The Wise and Foolish Builders, Pt. 1

Matthew 7:24-27 (HCSB)

24 “Therefore, everyone who hears these words of Mine and acts on them will be like a sensible man who built his house on the rock. 25 The rain fell, the rivers rose, and the winds blew and pounded that house. Yet it didn’t collapse, because its foundation was on the rock. 26 But everyone who hears these words of Mine and doesn’t act on them will be like a foolish man who built his house on the sand. 27 The rain fell, the rivers rose, the winds blew and pounded that house, and it collapsed. And its collapse was great!”


By ‘Debo Onabanjo

The world’s tallest building, The Burj Khalifa in Dubai, United Arab Emirates, is a staggering 2,716.5 feet tall, more than half a mile high. It easily overshadows the previous tallest building, the Taipei 101 in Taipei, which stands at 1,671 feet.  The Burj Khalifa is nearly double the height of the Empire State Building in New York City. 

While most people are intrigued with the height of the building, perhaps what lies buried beneath the building should attract more attention.  Without a solid foundation, the world’s tallest building would be a disaster waiting to happen.  The foundation for the Burj Khalifa extends 164 feet under the building itself and includes 59,000 cubic yards of concrete weighing over 120,000 tons.  It took a year just to build the foundation.

What is a foundation, and why is it important?  In one sense, it can be described as the lowest load-bearing part of a building, typically below ground.  It is usually a stone or concrete structure that supports a building from underneath. When developing skyscrapers, the building type, design and soil type, along with some other variables, will determine the type of foundation used.

Thankfully, the word of God is a one-size-fits-all type of foundation for the church and all its believers within.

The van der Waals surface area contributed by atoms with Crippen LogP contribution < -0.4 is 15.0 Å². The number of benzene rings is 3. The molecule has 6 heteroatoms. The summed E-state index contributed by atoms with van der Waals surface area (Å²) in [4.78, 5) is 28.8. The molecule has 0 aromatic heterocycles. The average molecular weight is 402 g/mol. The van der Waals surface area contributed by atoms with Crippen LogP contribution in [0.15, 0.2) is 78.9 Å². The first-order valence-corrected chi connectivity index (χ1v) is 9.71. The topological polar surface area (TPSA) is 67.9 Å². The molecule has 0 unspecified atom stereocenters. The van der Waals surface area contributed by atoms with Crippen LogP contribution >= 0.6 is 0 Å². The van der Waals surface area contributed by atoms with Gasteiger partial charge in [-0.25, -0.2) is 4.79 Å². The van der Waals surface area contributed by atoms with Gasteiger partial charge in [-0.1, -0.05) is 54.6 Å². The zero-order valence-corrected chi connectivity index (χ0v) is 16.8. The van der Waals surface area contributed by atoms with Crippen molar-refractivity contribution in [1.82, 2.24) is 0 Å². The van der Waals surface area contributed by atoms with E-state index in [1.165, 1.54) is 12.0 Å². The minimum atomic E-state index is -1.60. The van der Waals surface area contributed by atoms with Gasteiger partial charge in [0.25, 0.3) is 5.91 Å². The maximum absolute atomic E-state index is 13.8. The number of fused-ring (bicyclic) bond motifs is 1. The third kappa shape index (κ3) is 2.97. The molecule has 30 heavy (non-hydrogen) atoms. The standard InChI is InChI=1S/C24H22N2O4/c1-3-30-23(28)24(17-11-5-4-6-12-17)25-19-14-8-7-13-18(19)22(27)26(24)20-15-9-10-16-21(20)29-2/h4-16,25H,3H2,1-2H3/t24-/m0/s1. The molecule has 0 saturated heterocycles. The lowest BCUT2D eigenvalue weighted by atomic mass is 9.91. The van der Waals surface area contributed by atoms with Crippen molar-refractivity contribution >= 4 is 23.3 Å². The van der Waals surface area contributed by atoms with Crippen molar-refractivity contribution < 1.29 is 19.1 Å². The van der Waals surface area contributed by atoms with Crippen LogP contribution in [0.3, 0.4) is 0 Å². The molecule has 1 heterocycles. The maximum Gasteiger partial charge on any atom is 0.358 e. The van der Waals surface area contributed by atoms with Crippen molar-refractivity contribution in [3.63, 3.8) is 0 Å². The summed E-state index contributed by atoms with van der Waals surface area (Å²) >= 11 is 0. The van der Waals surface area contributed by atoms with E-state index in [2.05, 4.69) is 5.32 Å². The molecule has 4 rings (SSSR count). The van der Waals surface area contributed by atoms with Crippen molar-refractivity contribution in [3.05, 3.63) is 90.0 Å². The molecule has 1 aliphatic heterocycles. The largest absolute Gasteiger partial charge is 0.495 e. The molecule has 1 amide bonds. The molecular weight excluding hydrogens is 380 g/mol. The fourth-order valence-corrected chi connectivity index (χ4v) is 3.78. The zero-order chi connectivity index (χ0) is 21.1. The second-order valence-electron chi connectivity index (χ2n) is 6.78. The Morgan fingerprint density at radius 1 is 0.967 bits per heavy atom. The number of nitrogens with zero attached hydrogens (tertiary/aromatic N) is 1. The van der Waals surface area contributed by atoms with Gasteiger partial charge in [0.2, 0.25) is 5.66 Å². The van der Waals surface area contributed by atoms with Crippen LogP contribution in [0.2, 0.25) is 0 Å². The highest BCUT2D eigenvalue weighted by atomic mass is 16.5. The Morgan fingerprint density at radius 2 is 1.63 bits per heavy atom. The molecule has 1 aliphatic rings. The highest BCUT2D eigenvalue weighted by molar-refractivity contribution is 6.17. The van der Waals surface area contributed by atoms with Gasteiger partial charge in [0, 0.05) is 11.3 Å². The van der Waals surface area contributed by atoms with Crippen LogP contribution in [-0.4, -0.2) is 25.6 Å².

In the Sermon on the Mount, found in Matthew 5 -7, Jesus wraps up his teaching with a careful warning.  He uses the analogy of building a house to identify two different sets of people, the wise builder and the foolish builder, one who ends up with a sturdy house, and one who ends up with a heap of rubble.

As we can infer from the passage, both kinds of builders experience the same set of life circumstances—the rain falls, rising rivers causing floods, and blowing winds pound all the houses. These situations represent the different trials and tribulations that we will all face in this world. Yet, the house built on solid ground, which represents faithful and consistent practice of the teaching of Jesus, remains standing, while the house built on sand collapses because the builder failed to put into practice the wise teachings of Jesus. 

When it comes to the word of God, we always have two sets of people–those who merely hear, and those who hear and do. James, the half-brother of Jesus, tells believers, “But don’t just listen to God’s word. You must do what it says. Otherwise, you are only fooling yourselves.” (James 1:22.)

Whatever we become in life is a function of how we faithfully put into practice the teaching of Jesus and the lessons from Scripture. God created us for a purpose, to do his will and bring him glory in all that we do.

It is one thing to listen to or be familiar with the teaching of Jesus and another thing to practice it. We build a life that will endure vicissitudes when we follow through on what Jesus commands. Half obedience is disobedience. 

Our lives are defined by how much of God’s word truly lives in us and what we do with it.  In John 15:7, Jesus tells us, “If you remain in me, and my words remain in you, ask whatever you wish, and it will be given to you.”

The word of God contains nuggets of truth that will help us in our journeys through life.  Are you a wise builder or a foolish builder? Perhaps today is a good time to reflect on what represents the foundation of your life–the constantly changing culture or the settled teaching of Jesus. We cannot have it both ways. 

Our Father in heaven, thank you for your Son Jesus, who represents your wisdom and the solid rock on whose teaching the wise build. Help us to demonstrate our love for Jesus and affirm his lordship over our lives as we consistently practice his teaching, even when it is unpopular to do so. May we not just be hearers but also doers of your word. This we ask in Jesus’ holy name. Amen. 

When the Bottom Falls Out, Part 2

Job 2:6-10 (NLT)

“All right, do with him as you please,” the Lord said to Satan. “But spare his life.” So Satan left the Lord’s presence, and he struck Job with terrible boils from head to foot. Job scraped his skin with a piece of broken pottery as he sat among the ashes. His wife said to him, “Are you still trying to maintain your integrity? Curse God and die.” But Job replied, “You talk like a foolish woman. Should we accept only good things from the hand of God and never anything bad?” So in all this, Job said nothing wrong.


By ‘Debo Onabanjo